The anti-corruption struggle has undeniably been used by bourgeois forces as part of the rivalry that is tearing the ruling class apart (the Temer government is now trying to rein on this anti- corruption struggle) (9); but the proletariat finds and will find against it a united bourgeoisie determined to increase its exploitation and accentuate the repression; it finds and will also find against it the false workers’ parties and the collaborationist trade union centers. The near future will see new onslaughts of attacks; to resist it he will have to find, against all false friends, the path of the class struggle, the way to the reconstitution of its immediate classist defense organizations, but also to the reconstitution of its class party.
This is a difficult but essential task to be able tomorrow to go on the counterattack against capitalism and to be able to give a reality to anti-reformist and anti-electoral slogans:
Fora Capitalismo !, Revolução já!
Out with Capitalism!, Revolution Now!
(1) cf “A função do PT”, Proletario No. 1 (May 1982), available on our website.
(2) Part of an investigation into money laundering, the case revealed an extensive network of bribes involving large construction groups and the Petrobras company. In June 2015 the investigation extended to the Odebrecht construction group, whose boss was sentenced to 19 years in prison. The confessions of company executives will affect the entire Brazilian political spectrum (including Lula) and extend abroad: to Venezuela, but also France where an investigation was officially opened last year for corruption during the sale of submarines to Brazil. But this French investigation is especially remarkable for its discretion...
(3) Petrobras is a state-owned oil company and one of the world’s largest companies in the industry. Like all companies of this type, it acts as a cash cow for a whole bunch of parasites, politicians, big or small companies, and so on.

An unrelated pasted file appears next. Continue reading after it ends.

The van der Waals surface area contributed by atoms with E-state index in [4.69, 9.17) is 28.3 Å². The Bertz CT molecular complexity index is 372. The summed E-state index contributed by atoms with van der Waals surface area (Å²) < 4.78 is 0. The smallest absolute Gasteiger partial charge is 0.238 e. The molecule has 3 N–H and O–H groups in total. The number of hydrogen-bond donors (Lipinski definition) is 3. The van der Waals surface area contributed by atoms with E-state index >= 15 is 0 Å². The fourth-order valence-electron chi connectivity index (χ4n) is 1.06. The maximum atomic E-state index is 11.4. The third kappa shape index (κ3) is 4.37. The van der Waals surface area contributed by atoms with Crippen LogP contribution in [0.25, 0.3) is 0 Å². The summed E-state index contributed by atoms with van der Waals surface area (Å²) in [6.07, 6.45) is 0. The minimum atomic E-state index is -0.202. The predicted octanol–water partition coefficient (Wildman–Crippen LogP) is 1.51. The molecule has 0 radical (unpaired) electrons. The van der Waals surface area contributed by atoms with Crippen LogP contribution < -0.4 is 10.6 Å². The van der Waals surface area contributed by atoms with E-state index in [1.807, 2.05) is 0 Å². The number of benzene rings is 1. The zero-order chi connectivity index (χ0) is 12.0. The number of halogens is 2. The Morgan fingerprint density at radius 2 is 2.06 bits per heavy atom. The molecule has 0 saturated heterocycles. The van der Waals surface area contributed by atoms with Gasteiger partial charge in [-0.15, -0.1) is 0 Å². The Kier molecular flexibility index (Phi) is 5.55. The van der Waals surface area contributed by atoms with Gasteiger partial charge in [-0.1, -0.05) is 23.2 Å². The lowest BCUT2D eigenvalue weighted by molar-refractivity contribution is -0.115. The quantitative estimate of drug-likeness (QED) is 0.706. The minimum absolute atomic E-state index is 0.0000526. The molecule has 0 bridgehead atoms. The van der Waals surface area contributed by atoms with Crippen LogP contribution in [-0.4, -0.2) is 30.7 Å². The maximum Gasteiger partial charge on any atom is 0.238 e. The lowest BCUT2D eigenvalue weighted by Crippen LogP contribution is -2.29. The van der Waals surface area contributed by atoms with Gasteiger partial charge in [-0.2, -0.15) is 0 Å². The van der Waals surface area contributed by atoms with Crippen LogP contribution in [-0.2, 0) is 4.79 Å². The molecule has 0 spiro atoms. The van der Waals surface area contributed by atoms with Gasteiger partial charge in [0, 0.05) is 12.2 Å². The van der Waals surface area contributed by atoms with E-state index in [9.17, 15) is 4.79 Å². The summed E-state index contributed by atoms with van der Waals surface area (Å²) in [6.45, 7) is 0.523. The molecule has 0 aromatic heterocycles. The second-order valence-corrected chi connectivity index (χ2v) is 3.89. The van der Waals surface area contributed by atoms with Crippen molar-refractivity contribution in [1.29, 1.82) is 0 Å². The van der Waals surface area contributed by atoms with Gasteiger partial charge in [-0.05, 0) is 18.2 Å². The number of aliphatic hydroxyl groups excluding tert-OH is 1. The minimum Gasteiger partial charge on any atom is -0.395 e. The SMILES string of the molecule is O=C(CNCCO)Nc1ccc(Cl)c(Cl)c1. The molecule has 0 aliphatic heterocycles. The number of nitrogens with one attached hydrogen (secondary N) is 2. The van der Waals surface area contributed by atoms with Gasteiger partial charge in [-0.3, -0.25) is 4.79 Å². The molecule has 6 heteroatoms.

(4) By March 2015, nearly two million people were demonstrating against corruption and demanding the resignation of Roussef. A year later, in March 2016, there were more than three million to demand her dismissal. The indecent corruption of the elites scandalizes the proletarians and petty-bourgeois; but corruption is the legitimate daughter of capitalism, the system where everything is bought and sold, and it is found in all countries: a clean and honest capitalism is a fairy tale. However, in some countries, corruption reaches such levels that it undermines the smooth functioning of capitalism by disproportionately increasing its operating costs. This explains the need for capitalists, not to eradicate corruption, but to maintain it within certain limits.
(5) According to the World Bank, pensions represent almost a third of Brazil's public expenditures. For a capitalism in difficulty, to cut back these expenses is therefore, according to the words of the World Bank: “necessary and urgent”. See World Bank Staff Note, 4/13/2017.
(6) The media group Globo (the main Brazilian media group) revealed in May that the investigation of corruption related to the company JBS (an agribusiness giant, the largest global meat processing company), implicated Temer. The company was paying off officials to facilitate the utilization of spoiled meat in production; its boss admitted having bribed nearly 2,000 politicians and officials.
(7) According to polls, Temer has only 5% of favorable opinions, while more than 80% of respondents are in favor of his going on trial!
(8) Editorial of Opinião Socialista nº 542 (6/9/17)
(9) At the beginning of August the parliament rejected the impeachment of Temer; in June his government decided to abolish the “Lava Jato” group of anti-corruption judges. This respite earned by Temer should allow him to push his anti-worker reforms through parliament.
International Communist Party
October, 9th 2017